High school is meant to be the greatest time of your life. Well, if that’s true, then life must not be as promising as Disney movies tend to depict. High school, for me, has meant an endless parade of stress, sleep-deprivation, and anxiety. It has called me to be an expert in the fields of science, history, math, and English, most within the same day. It is a place where numerous teachers delude themselves into thinking their student’s entire life is their 8th period English class, and therefore, the subject will come naturally to them. Of course, such teachers fail to recognize how such students do maintain social lives, extracurricular activities, and, oh yes, five to six other classes to worry about. But I, oh I mean such students, carry on and persist, despite this constant battle against ignorant teachers.
High school has failed to show me, in these last three years, why it is meant to be the greatest part of my life. It makes me wonder why society preaches such a saying, and why do we all comply into believing it. Do we all really peak at this age? Can all of our worth be summarized by who we are when we are sixteen? If that is true, then society is screwed.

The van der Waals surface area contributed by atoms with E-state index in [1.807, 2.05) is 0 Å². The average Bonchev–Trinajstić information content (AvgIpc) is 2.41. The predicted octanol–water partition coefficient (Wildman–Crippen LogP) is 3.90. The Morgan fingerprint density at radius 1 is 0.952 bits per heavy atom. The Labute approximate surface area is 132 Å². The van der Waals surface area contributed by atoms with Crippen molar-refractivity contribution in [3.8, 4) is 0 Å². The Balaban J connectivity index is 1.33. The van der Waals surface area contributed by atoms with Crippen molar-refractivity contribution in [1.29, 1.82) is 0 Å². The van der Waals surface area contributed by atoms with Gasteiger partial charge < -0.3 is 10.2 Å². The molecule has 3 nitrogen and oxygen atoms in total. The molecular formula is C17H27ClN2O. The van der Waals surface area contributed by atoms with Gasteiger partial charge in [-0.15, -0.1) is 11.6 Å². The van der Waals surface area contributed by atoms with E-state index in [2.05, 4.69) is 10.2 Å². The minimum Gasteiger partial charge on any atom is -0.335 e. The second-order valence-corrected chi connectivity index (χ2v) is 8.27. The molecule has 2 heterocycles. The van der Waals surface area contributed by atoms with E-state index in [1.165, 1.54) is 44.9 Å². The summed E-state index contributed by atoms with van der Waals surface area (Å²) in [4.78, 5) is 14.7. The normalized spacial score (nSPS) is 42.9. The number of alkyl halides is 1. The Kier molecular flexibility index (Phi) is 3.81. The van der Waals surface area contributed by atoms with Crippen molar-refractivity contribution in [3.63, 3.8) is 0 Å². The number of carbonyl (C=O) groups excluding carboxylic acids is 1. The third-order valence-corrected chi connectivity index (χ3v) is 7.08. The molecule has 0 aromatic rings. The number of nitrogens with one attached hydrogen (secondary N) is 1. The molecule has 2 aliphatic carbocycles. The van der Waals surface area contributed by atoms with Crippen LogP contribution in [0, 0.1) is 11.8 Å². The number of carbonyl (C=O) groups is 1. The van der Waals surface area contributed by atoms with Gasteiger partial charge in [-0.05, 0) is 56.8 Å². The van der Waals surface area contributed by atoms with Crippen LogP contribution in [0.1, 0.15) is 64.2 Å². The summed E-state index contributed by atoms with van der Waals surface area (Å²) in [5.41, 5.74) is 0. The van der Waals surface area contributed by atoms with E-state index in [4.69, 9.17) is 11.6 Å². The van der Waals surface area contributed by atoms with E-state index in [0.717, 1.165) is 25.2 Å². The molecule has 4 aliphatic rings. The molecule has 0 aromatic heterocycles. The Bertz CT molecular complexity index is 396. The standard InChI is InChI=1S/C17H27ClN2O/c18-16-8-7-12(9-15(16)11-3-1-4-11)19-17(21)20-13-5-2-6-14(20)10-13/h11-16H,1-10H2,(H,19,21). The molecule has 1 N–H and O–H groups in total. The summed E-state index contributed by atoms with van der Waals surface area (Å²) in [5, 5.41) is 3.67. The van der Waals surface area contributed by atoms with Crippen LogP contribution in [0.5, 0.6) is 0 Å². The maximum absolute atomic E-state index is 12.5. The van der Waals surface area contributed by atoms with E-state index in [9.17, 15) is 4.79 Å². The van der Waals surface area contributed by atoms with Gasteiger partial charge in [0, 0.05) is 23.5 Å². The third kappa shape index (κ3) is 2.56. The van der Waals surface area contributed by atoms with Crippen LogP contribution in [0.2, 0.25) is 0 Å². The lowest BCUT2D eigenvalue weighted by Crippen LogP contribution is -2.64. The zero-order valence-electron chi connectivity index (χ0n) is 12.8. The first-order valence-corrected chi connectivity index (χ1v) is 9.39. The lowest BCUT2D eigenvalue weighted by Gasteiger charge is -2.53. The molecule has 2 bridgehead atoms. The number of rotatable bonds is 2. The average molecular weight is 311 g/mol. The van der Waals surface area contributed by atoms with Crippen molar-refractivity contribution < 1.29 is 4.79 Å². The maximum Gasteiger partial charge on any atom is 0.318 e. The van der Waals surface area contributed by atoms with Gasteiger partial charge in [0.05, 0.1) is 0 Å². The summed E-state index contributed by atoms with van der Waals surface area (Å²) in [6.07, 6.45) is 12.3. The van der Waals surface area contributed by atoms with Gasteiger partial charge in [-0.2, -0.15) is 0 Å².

I personally long to abandon the ideals of high school as soon as I can. I look forward to the day in which I can leave the evils of high school, from the categorization of people’s identity (“freaks,” “jocks,” “drama people,” ect.) to the overall pressure to succeed. Don’t get me wrong, I’ve had an amazing experience. I have made friends that will last forever, experienced changes that have helped shape my identity, and learned ideologies that will support me in my future. But isn’t that all high school does for us? It teaches us ideas that we may (or may not) entail within us for the rest of our lives. It engages us in experiences that we will remember forever, whether for better or for worst. And ultimately, if you are lucky, it allows you to grow up with loving people that you are fortunate to know forever. That is what high school is meant to do. It provides you with the tools that you can take with you for the rest of your life: whether it is a philosophy, an experience, or a comrade. High school has definitely benefited me beyond its academic sustenance—but I refuse to say it is the “highlight” of my life. No, that’s reserved for whatever comes next.
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